Ex parte JONATHAN HOSS KIBLER, Applicant
Today, in construing Texas Code of Criminal Procedure art. 62.101(a)(4), the majority essentially holds that two convictions or adjudications occurring in the same criminal proceeding will invariably occur “before or after” one another which, in specified sex cases, results in a lifetime sex offender registration requirement. I cannot agree. Our principles of statutory construction state that “[w]e presume that the legislature intended for every word to have a purpose, and we should give effect if reasonably possible to each word, phrase, and clause of the statutory language.” Sims v. State, 569 S.W.3d 634, 640 (Tex. Crim. App. 2019). Under the majority's reasoning, the convictions would have to occur “simultaneously”—at the same, exact, discrete point in time—to not be considered “before or after” one another. The problem with the majority's reasoning is that it does not actually leave room for two convictions to occur simultaneously, as there will always be aspects of one case that will be articulated before the other. For example, if a judge adjudicates an individual for two offenses in one proceeding, the judge will still repeat one cause number before the other, even if pronouncing guilt on both cause numbers in the same breath. The majority's opinion would not consider this to be simultaneous; simultaneous convictions would be nearly, if not completely, impossible.
If the Legislature intended for an indecency with a child conviction to result in an automatic life registration requirement if the defendant has another reportable conviction, it would have said so; it would not have included the temporal “before or after” requirement. The majority did not say, and I do not believe, that the article in this case is ambiguous. And “[w]here the statute is clear and unambiguous, the Legislature must be understood to mean what it has expressed[.]” Boykin v. State, 818 S.W.2d 782, 785 (Tex. Crim. App. 1991) (quoting Coit v. State, 808 S.W.2d 473, 475 (Tex. Crim. App. 1991)). Here, if we accept the majority's reasoning, there was no reason for the Legislature to express a “before or after” requirement at all.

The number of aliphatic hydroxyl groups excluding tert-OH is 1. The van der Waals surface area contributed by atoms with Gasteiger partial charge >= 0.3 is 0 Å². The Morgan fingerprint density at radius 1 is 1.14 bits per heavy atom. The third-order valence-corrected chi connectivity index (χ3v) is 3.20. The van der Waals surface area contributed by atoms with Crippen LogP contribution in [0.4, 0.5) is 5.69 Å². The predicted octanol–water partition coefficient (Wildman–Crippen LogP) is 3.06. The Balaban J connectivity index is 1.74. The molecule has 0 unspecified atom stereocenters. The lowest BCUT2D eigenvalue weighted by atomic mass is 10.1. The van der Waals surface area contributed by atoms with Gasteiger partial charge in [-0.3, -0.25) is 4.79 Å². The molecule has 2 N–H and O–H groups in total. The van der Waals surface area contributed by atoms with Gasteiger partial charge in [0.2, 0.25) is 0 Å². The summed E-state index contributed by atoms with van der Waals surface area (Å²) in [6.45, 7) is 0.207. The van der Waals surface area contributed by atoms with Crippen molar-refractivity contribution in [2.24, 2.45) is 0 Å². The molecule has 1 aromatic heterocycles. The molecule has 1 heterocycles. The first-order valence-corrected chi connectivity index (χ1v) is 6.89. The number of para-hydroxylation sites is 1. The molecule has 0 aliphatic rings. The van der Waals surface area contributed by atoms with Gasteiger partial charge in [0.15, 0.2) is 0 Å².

In following our principles of statutory construction, we must presume that the Legislature used the words “before or after” for a purpose. See Sims, 569 S.W.3d at 640. It seems clear to me that the purpose was to leave open the possibility of two simultaneous guilty pleas without the result of a lifetime sex offender registration requirement.1 In order to respect this purpose and to avoid rendering the Legislature's language superfluous, we should interpret the statute to find that convictions or adjudications occurring in a singular proceeding occur at the same time—not before or after one another. Because I believe the majority's interpretation violates our statutory construction principles and does not give effect to the Legislature's expressed language, I respectfully dissent.
1. The majority's holding would not allow for a defendant to plea to indecency and another reportable conviction simultaneously without the defendant having to register as a sex offender for life. This appears to circumvent the clear and unambiguous language of the statute. Multiple scenarios come to mind that the Legislature may have considered when they enacted the temporal “before or after” requirement. One such scenario is where a nineteen-year-old is engaged in an intimate consensual relationship with an individual that is barely under sixteen years of age. The nineteen-year-old is arrested after the fifteen-year-old's mother finds out about the relationship and is charged with two counts of sexual assault. All the parties agree that probation is appropriate and that the defendant should not be required to register as a sex offender for his or her entire life. The prosecutor offers to reduce the two charges to indecency with a child. Under the majority's reasoning, even though the State did not desire for the defendant to have to register as a sex offender for life, he or she would be required to do so even if both counts are pled in the same proceeding. Because the majority would allow for the “before or after” requirement to be met by two charges being pled in a singular proceeding, any individual convicted of multiple counts of indecency with a child—no matter the circumstances—would have to register for life, even when the pleas occur in the same proceeding or stem from the same set of circumstances. See TEX. CODE CRIM. PROC. Ann. art. 62.101(b). Under the majority's holding, the Legislature's temporal “before or after” requirement is essentially meaningless.
WALKER, J., filed a dissenting opinion, in which KELLER, P.J., joined.